"If we have more information -- better information -- we can make better choices and build a better Philadelphia."
What's that I smell? Is change in the air? The Philadelphia Gas Works is being sold. Some believe the idea that PGW might finally be past gas is the sweet smell of success. Others think it just plain stinks. Surely it can't just be the nose that knows. When we use our other senses, we can see that the sale of PGW can make Philadelphia a lot of dollars and a lot of sense as well.
The Nutter administration will lay out its case for selling the collection of city assets we call the Philadelphia Gas Works. Hopefully, administration officials will detail why they believe a sale makes sense, whether the price is right, and how proceeds will be used to make a better Philadelphia.
But maybe before addressing those issues it makes better sense to reverse the question and ask "Should a city own a gas utility?" Pretty much every other city in the United States has answered that question, "no" and concluded that the operation of a gas utility should not be a municipal government function.
Two decades ago, I wrote a report about PGW that concluded that municipal governance prevented the utility from succeeding in the competitive and changing gas business. It was clear that, without change, PGW would represent a threat to the city budget and, indeed, a decade ago, PGW was unable to pay the city its $18 million annual dividend and even needed the infusion of $45 million (in what was ultimately repaid as a no-interest loan). Talk about gas pains? That stunk.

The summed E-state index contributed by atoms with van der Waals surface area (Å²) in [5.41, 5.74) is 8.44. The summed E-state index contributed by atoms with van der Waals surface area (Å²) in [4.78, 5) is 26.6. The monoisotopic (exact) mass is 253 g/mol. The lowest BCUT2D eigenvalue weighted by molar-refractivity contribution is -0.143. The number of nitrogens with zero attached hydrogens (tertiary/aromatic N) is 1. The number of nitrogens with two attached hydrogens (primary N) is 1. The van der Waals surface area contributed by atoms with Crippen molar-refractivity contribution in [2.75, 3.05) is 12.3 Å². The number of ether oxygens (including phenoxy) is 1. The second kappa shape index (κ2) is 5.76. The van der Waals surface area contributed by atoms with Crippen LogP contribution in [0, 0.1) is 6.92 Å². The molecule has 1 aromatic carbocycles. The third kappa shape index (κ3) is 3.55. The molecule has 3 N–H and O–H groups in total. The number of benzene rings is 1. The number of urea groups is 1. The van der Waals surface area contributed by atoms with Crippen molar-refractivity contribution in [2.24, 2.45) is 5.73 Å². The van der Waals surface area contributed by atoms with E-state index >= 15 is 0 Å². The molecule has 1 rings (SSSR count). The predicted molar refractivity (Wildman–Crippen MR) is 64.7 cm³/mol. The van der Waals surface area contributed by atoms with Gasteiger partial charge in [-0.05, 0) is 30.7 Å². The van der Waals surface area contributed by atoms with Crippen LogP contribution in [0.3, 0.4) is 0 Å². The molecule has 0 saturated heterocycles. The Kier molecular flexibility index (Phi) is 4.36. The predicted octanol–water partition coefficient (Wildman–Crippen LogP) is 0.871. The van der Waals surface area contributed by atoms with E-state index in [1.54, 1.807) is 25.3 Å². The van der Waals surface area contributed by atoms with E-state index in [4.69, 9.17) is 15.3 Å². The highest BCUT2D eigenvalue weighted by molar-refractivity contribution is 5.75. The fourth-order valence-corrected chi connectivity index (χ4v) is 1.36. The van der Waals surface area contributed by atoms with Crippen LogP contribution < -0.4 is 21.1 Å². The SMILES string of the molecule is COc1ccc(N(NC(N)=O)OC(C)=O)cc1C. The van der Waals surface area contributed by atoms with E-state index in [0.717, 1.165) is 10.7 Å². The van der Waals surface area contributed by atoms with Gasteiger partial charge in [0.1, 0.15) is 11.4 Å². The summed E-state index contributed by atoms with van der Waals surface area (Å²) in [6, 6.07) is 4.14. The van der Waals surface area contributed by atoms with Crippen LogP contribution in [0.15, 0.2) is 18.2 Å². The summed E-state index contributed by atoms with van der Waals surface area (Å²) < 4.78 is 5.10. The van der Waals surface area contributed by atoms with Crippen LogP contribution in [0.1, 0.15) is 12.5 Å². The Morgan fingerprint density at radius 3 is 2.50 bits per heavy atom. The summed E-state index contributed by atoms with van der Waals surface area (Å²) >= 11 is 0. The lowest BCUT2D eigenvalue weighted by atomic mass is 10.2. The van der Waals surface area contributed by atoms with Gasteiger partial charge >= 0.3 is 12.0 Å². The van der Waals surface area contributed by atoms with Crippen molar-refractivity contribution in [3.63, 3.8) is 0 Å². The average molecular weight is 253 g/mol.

The utility has been managed much better since, but long-term success requires an agility that PGW -- encumbered with a governance structure that (on top of state regulation that all utilities require) involves the oversight of local Gas Commission and input from City Council -- just cannot match. Anyone who believes that PGW’s recent run of competent management foretells future successes has not watched our Phillies fall from World Series winners to mediocrity in recent years. The long history of PGW (just like our Phillies) has been decades of unsatisfying performance with a few years of excellence thrown in each generation.
If it doesn't make sense for Philadelphia to own a gas utility, then we can wonder if the price -- the Nutter administration has an agreement to seek PGW to Connecticut-based UIL Holdings for $1.86 billion -- is right. Given the fact that just a decade ago, the utility was running on fumes and the city budget was subsidizing PGW, some might say that ANY price is a good price. The fact that the price UIL Holdings is willing to pay is on the high side of published estimates suggests that the $1.86 billion is at least reasonable.